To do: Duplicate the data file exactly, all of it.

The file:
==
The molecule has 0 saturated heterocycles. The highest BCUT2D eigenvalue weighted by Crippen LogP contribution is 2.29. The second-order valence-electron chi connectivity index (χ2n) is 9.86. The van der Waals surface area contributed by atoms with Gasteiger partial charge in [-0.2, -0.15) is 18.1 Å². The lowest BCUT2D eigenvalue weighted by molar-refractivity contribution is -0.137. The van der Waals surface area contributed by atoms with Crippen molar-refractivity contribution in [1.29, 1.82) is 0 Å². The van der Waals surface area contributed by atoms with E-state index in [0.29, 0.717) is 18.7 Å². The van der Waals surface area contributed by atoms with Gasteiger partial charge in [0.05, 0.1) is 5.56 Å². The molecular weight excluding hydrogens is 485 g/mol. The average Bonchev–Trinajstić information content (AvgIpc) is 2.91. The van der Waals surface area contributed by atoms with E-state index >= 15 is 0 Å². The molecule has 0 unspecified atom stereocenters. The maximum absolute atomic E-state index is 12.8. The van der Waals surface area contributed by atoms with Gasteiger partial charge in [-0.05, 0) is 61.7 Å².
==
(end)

The molecule has 0 saturated heterocycles. The highest BCUT2D eigenvalue weighted by Crippen LogP contribution is 2.29. The second-order valence-electron chi connectivity index (χ2n) is 9.86. The van der Waals surface area contributed by atoms with Gasteiger partial charge in [-0.2, -0.15) is 18.1 Å². The lowest BCUT2D eigenvalue weighted by molar-refractivity contribution is -0.137. The van der Waals surface area contributed by atoms with Crippen molar-refractivity contribution in [1.29, 1.82) is 0 Å². The van der Waals surface area contributed by atoms with E-state index in [0.29, 0.717) is 18.7 Å². The van der Waals surface area contributed by atoms with Gasteiger partial charge in [0.05, 0.1) is 5.56 Å². The molecular weight excluding hydrogens is 485 g/mol. The average Bonchev–Trinajstić information content (AvgIpc) is 2.91. The van der Waals surface area contributed by atoms with E-state index >= 15 is 0 Å². The molecule has 0 unspecified atom stereocenters. The maximum absolute atomic E-state index is 12.8. The van der Waals surface area contributed by atoms with Gasteiger partial charge in [-0.05, 0) is 61.7 Å².